Thai berry pickers shed light on a much wider problem in Finland for immigrants

by , under Enrique

The fifty Thai berry pickers, who are protesting against long hours, poor pay and huge risks they take when working for Ber-Ex, not only shed light on their plight but the poor job security that immigrants generally face in Finland. 

While berry pickers are seasonal workers that come from Thailand, their issues reveal a much serious problem in Finland for immigrants that hasn’t been addressed effectively.

We all know that immigrant unemployment in Finland is 2-3 times higher than the national average. According to the latest figures by Statistics Finland, the unemployment rate in July was 6.6%. Immigrant unemployment in 2011 was 21.7%. according to the Finnish Immigration Service, citing employment figures.

Finding a permanent job in Finland with the same security that most Finns enjoy is quite a challenge for many immigrants who live in this country. If you are qualified and have good language skills, there is a risk that it will take much longer to get ahead in your career than if you were a white Finn.

If there is little acceptance of immigrants among some Finns, certainly employers will take advantage of the situation for their benefit. Employers are not the only culprits but unions, regulators and even immigrants in some cases are to blame for the present situation.

I met an immigrant who had been in this country for well over 10 years and was returning back to her home country. It’s not a novel story.

“I’ve had it with Finland,” the person said. “I’ve tried everything here but never got permanent employment. Who’s going to pay my retirement?”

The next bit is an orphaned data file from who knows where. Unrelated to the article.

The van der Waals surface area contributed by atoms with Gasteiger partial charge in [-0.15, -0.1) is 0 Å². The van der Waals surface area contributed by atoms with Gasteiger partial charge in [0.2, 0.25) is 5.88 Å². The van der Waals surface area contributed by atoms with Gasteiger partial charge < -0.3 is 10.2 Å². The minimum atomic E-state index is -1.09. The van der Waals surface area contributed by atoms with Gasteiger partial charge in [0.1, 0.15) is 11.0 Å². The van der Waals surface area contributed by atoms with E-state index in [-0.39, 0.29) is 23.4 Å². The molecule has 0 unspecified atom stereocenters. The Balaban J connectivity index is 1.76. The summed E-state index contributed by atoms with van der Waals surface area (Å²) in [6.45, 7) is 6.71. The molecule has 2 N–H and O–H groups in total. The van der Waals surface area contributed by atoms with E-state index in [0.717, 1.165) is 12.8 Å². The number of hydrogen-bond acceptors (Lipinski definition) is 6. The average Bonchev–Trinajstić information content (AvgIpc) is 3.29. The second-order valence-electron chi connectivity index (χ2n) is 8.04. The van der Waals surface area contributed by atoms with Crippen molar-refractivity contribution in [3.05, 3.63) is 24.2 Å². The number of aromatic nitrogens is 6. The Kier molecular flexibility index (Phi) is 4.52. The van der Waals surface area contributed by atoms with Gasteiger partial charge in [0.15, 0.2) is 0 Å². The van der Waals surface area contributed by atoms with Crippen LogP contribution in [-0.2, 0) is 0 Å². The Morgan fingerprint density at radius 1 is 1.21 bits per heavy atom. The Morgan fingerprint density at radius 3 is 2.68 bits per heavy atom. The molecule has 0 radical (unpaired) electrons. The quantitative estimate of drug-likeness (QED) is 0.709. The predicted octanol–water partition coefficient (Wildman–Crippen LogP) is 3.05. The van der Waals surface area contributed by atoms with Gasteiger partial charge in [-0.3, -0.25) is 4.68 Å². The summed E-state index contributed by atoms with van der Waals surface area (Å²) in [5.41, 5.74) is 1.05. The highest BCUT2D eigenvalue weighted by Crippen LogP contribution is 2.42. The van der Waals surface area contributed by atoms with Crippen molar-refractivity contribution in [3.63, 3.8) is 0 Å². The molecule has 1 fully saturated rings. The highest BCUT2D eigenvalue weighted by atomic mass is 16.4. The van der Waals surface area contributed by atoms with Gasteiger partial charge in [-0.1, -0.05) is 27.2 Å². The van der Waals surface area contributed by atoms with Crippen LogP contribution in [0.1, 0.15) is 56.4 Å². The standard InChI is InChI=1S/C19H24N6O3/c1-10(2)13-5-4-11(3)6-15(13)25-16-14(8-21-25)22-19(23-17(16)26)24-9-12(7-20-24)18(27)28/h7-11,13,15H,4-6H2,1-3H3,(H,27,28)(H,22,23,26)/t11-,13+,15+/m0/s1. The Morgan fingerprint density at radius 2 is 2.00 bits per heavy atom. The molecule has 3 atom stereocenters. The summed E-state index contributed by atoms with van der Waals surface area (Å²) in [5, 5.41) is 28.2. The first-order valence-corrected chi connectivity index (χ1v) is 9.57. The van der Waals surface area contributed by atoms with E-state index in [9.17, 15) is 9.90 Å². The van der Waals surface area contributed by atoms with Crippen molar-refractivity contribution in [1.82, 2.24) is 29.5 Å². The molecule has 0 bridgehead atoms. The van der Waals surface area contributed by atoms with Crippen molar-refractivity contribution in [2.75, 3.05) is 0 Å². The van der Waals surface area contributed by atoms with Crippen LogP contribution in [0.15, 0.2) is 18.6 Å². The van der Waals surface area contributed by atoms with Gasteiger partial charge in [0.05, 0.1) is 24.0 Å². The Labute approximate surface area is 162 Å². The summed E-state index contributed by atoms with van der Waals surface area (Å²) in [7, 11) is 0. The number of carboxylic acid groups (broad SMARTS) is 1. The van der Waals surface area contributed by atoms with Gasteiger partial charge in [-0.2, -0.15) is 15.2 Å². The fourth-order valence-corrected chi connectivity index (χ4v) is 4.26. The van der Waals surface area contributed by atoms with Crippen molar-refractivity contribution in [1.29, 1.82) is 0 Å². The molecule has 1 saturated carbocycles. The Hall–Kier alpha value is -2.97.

1. JusticeDemon

    Drawing on considerable experience in the field of migrant worker abuse, I can only point out that the facts in this latest case do not add up. It has been argued that the berry pickers were self-employed, but this is manifestly inconsistent with the concrete circumstances of their work. It also suggests that a person from Thailand can simply turn up at the Finnish Embassy in Bangkok and secure a Schengen visa merely by declaring the intention to work as a sole trader in Finland.

    The website of the embassy in question does not inspire total confidence in the technical abilities of its staff. I would not be at all surprised to find that the visa documentation includes third-party guarantees of employment that have not been shown to the applicants, or that the officials have made unsupported assumptions about the purpose of the applications. In the former case it is important that the lawyer now representing these workers has an opportunity to review the documentation, whereas in the latter case the question of maladministration must be investigated.